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'Caution' warnings (Read 452 times)
May 23rd, 2018 at 11:18am

AlanR   Offline
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UK

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Skyviews D1000 x2 installed.

Whilst flying along I occasionally getting a random audible 'caution' warning. This prompts me to look and check the various parameters on the displays...these usually look fine to me and nothing appears in the messages box. So I do nothing and fly on. These caution warnings seem to happen every couple of flights.
My question is:-
Clearly something within Skyview thinks something is outside of the parameters set but without it telling me what it is 'cautioning' me about how can I identify what the caution warning is for.
An audible caution warning without more information to me seems rather pointless.
Thoughts please...
 
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Reply #1 - May 23rd, 2018 at 11:54am

Steve W.   Offline
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Download and check the logs.
 
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Reply #2 - May 24th, 2018 at 12:20am

AlanR   Offline
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Ok I can download and check the logs which will perhaps help identify the issue. However I can't do that in flight!

Sometimes if I throttle back too much say whilst on the ground I get 'Caution, engine speed' which is great because it tells me what the issue is...No problem.
The point I am trying to make is that an audible warning of 'Caution' without saying what the caution is about is useless whilst flying along and could be unnerving to some pilots.
 
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Reply #3 - May 24th, 2018 at 5:45am

RayInGA   Offline
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I believe all the alerts/alarms in the system are configurable. Have you reviewed them to determine what might be the cause?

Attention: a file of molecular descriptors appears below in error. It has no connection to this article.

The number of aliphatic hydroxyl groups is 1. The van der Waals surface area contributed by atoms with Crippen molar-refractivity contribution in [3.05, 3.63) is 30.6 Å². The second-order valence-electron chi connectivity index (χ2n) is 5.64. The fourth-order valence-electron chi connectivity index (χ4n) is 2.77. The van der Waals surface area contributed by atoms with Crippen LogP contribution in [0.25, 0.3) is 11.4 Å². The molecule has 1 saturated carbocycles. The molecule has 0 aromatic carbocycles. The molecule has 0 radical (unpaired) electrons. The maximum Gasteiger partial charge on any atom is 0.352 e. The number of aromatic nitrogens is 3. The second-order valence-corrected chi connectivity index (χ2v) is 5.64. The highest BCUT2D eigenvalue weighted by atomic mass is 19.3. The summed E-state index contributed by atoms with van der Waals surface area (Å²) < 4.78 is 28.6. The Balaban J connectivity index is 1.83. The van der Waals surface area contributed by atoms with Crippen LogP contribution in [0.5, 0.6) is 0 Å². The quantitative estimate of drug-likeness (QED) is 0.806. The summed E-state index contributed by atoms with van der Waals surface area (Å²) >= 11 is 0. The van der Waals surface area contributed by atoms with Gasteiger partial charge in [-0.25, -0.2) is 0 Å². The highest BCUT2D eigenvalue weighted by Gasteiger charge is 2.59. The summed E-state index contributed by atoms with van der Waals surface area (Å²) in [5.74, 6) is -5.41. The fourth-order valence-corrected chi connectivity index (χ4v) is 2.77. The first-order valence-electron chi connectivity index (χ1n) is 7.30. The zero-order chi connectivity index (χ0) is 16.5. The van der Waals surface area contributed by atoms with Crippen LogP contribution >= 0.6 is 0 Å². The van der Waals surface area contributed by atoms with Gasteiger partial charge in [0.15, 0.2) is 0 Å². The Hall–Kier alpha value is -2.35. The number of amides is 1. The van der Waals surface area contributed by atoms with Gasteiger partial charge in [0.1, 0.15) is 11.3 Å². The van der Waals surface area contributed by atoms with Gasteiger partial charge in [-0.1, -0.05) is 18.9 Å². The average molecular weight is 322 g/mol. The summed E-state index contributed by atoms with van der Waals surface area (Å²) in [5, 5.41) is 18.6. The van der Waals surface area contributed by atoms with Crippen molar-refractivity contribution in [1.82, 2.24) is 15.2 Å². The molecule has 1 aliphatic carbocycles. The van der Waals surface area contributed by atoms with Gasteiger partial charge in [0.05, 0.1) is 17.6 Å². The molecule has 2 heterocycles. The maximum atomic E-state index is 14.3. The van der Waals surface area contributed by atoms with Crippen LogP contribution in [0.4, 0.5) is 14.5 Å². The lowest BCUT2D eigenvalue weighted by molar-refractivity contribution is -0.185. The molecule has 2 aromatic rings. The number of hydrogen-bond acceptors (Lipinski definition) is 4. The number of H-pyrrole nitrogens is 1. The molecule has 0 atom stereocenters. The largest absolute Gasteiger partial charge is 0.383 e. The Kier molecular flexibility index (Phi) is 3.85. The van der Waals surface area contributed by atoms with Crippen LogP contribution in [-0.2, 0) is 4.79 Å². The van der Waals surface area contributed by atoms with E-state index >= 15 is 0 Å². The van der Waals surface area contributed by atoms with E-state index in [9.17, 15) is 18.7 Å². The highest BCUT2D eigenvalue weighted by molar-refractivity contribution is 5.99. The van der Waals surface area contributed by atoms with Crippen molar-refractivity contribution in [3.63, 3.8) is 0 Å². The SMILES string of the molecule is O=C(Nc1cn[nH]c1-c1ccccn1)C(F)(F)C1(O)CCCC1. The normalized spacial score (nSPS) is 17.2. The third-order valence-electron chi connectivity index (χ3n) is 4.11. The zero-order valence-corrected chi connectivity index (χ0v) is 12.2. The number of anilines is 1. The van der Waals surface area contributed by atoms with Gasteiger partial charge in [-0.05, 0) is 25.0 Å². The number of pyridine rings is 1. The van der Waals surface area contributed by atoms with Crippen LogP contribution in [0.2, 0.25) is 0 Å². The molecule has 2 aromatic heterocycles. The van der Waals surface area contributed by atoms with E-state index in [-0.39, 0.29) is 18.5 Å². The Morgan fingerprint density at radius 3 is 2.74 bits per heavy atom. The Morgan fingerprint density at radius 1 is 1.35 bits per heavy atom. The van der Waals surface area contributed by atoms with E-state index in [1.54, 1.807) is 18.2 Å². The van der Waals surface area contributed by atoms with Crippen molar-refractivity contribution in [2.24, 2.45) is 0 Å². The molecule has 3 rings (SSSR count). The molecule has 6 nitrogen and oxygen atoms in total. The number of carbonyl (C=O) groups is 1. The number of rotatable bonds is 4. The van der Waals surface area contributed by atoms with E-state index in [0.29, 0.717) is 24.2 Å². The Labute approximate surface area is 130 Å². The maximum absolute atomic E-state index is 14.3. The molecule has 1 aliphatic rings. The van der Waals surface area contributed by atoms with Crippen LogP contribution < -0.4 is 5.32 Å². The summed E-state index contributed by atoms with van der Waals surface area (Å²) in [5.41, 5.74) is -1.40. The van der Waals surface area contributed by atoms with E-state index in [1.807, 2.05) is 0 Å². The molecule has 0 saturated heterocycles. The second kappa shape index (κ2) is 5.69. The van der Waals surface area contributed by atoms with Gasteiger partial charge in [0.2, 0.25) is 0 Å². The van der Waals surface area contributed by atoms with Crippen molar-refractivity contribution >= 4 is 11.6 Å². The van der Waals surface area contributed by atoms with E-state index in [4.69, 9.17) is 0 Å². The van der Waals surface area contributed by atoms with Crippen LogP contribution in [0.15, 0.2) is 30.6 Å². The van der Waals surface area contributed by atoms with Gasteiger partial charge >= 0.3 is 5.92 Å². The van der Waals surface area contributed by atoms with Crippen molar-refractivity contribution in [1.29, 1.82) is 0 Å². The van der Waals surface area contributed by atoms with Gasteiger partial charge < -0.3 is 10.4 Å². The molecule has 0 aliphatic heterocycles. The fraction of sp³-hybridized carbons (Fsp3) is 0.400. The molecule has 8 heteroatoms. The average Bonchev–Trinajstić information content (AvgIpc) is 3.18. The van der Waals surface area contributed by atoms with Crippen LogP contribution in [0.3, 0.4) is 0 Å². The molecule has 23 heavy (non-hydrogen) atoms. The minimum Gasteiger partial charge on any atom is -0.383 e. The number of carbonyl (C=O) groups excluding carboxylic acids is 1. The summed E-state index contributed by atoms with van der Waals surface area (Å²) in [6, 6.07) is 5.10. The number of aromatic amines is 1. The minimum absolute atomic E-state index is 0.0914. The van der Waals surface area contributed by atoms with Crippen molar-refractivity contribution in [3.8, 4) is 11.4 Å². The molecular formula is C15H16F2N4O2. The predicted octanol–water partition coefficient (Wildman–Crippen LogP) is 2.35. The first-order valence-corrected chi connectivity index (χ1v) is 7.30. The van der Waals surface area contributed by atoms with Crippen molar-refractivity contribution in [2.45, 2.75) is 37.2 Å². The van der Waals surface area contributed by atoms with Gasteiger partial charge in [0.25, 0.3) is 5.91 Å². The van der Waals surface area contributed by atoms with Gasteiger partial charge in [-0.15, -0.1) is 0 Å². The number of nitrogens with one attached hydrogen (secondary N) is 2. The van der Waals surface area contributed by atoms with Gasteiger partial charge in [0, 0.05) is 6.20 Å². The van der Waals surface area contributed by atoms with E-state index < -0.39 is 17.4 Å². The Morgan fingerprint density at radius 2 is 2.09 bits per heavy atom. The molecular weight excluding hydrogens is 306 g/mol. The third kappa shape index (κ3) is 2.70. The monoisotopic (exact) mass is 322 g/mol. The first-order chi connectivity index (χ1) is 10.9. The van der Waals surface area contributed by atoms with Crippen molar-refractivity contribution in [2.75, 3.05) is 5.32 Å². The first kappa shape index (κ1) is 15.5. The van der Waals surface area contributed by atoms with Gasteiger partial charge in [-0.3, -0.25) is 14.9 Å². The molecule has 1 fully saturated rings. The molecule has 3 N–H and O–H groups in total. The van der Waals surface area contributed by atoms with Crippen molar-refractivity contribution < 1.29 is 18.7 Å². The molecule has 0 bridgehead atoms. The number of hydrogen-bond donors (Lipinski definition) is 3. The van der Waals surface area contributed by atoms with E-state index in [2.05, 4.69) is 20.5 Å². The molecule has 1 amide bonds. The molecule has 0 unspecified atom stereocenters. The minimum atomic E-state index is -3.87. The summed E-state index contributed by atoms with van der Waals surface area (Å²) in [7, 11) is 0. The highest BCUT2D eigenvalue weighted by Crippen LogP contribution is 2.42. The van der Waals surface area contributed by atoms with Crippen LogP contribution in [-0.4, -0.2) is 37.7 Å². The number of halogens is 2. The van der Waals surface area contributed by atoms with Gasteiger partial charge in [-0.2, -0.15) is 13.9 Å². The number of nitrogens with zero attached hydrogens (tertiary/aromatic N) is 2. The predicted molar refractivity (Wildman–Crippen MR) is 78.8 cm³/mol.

Nobody would expect you to download while flying; that is the reason the alerts are logged - so you can determine what it was while on the ground.
 

Ray Eaker
RV-7A flying since 27 Jan 2017
Dual Skyview 1000T with all available Dynon VFR goodies
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Reply #4 - May 24th, 2018 at 8:17am

AlanR   Offline
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UK

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I am fully aware that the issue can possibly be tracked down on the ground by downloading the logs.
However you are unfortunately still missing the point I am trying to make in that an audible warning, without stating what the 'Caution' is for, whilst in flight is useless and could in certain circustances with say an inexperienced pilot or someone under stress could cause further distress or even worse.
It would be far better to get no caution alert at all than one that doesn't tell you what the caution is about IMHO. I do also realise that audible warnings can be switched off completely but that again defeats the object.
« Last Edit: May 24th, 2018 at 8:26am by AlanR »  
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Reply #5 - May 24th, 2018 at 11:26am

Steve W.   Offline
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AlanR wrote on May 24th, 2018 at 8:17am:
I am fully aware that the issue can possibly be tracked down on the ground by downloading the logs.
However you are unfortunately still missing the point I am trying to make in that an audible warning, without stating what the 'Caution' is for, whilst in flight is useless and could in certain circustances with say an inexperienced pilot or someone under stress could cause further distress or even worse.
It would be far better to get no caution alert at all than one that doesn't tell you what the caution is about IMHO. I do also realise that audible warnings can be switched off completely but that again defeats the object.


So make them all latching alarms Smiley.

Seriously, the odd transient alert should be no concern...sort it out on the ground later.  If you're getting many of them, or many on a single flight, then you've got a problem that needs to be sorted out, again, probably on the ground.  Could be a configuration problem (an alarm limit that's set too tight, etc.), a bad sensor, or an actual issue.
 
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Reply #6 - May 24th, 2018 at 12:05pm

RayInGA   Offline